Wednesday, May 3, 2006

E-Discovery Resource

Interested in discovery issues related to data stored on servers and hard drives, in Blackberries and PDAs, and anywhere else electronic? Check out Electronic Discovery Law, a blog about e-discovery by the Document Analysis Technology Group at Preston Gates & Ellis LLP.

In addition to regular posts about new developments, the site includes a searchable Electronic Discovery Case Database.

I learned about the site this morning, when I heard a presentation by Julie Ann Halter, a partner in the Document Analysis Technology Group.

It's a complex field. Litigators take note: many courts are holding attorneys to a high standard -- e.g., being knowledgeable enough about clients' IT systems to manage document searches and making sure the clients retain documents once there's a reasonable likelihood of litigation.

In addition to the pending changes to the Federal Rules of Civil Procedure, you might want to be aware to the possibility of changes to Fed. R. Evid. 502, concerning the waiver of attorney-client privilege and protection of work product. Just last week, the Advisory Committee on the Federal Rules of Evidence conducted a hearing to discuss proposals. See post on Electronic Discovery Law.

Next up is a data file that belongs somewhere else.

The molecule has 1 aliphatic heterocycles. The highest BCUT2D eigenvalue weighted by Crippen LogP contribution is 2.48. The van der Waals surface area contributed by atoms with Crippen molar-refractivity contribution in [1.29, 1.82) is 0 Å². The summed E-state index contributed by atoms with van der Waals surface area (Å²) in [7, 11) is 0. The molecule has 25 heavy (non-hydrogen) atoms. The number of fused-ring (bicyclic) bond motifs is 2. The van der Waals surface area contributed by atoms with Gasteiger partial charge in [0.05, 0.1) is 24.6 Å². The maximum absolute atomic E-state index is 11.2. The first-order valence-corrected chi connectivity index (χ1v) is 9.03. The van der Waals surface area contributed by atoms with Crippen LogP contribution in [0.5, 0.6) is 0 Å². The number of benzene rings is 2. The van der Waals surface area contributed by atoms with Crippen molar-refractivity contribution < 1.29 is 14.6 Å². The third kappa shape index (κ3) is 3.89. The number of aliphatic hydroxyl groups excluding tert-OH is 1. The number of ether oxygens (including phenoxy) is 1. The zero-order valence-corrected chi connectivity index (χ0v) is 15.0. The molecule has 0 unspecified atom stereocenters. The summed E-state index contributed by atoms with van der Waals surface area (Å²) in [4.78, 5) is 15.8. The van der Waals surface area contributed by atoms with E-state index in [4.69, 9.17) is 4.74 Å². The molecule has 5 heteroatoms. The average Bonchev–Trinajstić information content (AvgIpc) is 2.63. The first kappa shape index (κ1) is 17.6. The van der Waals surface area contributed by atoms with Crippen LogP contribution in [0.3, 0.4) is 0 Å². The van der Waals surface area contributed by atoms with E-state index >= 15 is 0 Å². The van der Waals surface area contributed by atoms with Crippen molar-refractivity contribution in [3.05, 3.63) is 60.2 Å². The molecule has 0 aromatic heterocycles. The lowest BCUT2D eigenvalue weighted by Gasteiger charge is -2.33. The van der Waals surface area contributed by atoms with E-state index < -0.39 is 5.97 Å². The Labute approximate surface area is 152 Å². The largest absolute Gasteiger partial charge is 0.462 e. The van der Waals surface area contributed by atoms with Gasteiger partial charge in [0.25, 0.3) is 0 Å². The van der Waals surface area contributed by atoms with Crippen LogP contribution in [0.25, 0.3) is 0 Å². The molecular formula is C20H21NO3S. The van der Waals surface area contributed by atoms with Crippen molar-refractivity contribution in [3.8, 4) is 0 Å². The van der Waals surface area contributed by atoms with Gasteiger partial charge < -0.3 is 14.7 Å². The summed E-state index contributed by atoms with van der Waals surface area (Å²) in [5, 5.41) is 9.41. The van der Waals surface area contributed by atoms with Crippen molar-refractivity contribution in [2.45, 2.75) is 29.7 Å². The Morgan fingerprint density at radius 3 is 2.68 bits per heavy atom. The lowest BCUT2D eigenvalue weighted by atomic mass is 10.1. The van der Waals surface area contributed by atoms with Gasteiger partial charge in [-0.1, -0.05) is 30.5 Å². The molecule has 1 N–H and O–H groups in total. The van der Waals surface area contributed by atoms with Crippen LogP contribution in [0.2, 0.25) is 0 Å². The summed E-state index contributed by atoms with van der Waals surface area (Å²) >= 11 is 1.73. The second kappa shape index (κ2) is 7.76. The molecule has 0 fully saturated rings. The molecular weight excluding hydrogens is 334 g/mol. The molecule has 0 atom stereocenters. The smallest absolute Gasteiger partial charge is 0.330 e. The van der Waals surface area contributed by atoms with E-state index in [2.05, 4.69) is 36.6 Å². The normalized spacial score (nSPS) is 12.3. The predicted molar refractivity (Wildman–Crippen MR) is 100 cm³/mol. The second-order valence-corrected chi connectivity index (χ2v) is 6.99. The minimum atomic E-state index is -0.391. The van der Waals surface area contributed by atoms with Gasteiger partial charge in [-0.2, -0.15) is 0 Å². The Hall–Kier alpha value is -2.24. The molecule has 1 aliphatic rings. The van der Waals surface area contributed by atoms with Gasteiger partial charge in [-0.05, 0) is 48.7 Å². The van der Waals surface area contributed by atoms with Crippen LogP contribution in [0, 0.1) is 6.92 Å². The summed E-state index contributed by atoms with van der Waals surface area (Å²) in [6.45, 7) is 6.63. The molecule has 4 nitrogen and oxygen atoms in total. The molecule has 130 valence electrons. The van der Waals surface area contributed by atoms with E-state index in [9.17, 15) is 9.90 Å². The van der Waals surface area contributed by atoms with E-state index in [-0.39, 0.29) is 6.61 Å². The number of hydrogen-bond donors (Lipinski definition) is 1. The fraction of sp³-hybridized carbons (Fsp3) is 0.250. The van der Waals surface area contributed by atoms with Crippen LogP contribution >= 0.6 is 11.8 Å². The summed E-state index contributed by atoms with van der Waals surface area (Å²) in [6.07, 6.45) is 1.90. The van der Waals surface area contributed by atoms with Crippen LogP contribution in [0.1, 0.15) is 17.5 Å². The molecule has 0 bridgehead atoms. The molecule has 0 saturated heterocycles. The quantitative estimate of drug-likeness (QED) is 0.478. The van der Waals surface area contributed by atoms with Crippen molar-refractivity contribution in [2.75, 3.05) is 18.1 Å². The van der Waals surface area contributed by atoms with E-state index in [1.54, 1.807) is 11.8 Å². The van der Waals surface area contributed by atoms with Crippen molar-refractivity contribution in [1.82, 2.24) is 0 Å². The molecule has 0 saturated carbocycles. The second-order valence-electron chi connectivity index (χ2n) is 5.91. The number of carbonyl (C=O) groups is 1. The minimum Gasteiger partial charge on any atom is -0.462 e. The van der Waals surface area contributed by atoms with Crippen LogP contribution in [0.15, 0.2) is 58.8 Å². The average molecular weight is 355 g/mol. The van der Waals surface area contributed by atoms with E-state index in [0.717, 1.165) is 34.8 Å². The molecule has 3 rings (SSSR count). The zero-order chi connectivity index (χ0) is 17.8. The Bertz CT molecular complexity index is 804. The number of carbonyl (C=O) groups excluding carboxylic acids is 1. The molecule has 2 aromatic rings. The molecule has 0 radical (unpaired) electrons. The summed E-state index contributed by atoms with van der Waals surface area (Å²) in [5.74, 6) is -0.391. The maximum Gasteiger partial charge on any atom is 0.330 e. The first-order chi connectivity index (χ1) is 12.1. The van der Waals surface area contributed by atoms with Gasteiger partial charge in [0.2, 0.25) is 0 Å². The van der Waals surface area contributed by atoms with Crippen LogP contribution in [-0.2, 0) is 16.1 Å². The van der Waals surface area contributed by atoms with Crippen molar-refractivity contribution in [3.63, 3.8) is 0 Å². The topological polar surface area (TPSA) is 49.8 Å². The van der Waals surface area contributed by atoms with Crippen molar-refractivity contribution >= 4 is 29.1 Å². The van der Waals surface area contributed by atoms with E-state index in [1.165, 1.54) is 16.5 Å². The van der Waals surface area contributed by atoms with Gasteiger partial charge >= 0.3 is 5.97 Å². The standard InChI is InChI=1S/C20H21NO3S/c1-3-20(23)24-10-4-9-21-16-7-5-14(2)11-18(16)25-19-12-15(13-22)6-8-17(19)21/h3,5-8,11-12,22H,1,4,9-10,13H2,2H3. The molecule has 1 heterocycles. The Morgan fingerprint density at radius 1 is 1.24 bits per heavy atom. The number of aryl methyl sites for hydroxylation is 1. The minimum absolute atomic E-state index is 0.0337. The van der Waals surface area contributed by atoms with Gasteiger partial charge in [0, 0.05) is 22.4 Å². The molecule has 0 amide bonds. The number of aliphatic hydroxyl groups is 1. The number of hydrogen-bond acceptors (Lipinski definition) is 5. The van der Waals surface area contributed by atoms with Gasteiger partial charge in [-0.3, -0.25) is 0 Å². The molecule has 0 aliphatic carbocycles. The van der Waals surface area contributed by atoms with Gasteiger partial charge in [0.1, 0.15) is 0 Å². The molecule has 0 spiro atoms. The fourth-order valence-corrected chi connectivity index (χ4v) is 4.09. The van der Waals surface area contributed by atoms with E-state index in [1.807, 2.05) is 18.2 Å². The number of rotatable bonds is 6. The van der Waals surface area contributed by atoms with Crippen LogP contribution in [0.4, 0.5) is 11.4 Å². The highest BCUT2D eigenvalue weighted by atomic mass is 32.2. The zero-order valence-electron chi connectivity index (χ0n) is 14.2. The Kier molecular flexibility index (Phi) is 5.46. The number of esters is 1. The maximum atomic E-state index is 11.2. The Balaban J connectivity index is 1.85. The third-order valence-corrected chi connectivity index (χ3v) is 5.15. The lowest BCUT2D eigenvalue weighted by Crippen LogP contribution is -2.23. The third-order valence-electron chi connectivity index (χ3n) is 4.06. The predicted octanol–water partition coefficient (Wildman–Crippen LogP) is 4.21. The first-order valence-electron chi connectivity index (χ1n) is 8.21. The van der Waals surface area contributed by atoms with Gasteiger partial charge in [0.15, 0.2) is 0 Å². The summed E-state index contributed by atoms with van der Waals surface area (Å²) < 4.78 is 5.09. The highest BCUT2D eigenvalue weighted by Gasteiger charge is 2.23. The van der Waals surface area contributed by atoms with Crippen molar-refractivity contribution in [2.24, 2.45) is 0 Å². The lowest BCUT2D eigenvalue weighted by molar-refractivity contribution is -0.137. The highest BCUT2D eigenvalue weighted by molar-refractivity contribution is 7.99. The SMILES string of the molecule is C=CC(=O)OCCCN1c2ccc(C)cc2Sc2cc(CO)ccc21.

I'm not an expert in e-discovery, but I picked up a good tip this morning: If you're under a court order to produce data from hard drives, do not run a program called "Evidence Eliminator." Use of Evidence Eliminator Results in Default Judgment Recommendation and Award of $145,811.75 in Expenses and Costs. (Losing the case and paying $145,800 would be bad enough -- but that extra $11.75 really lets you know you made a mistake.)

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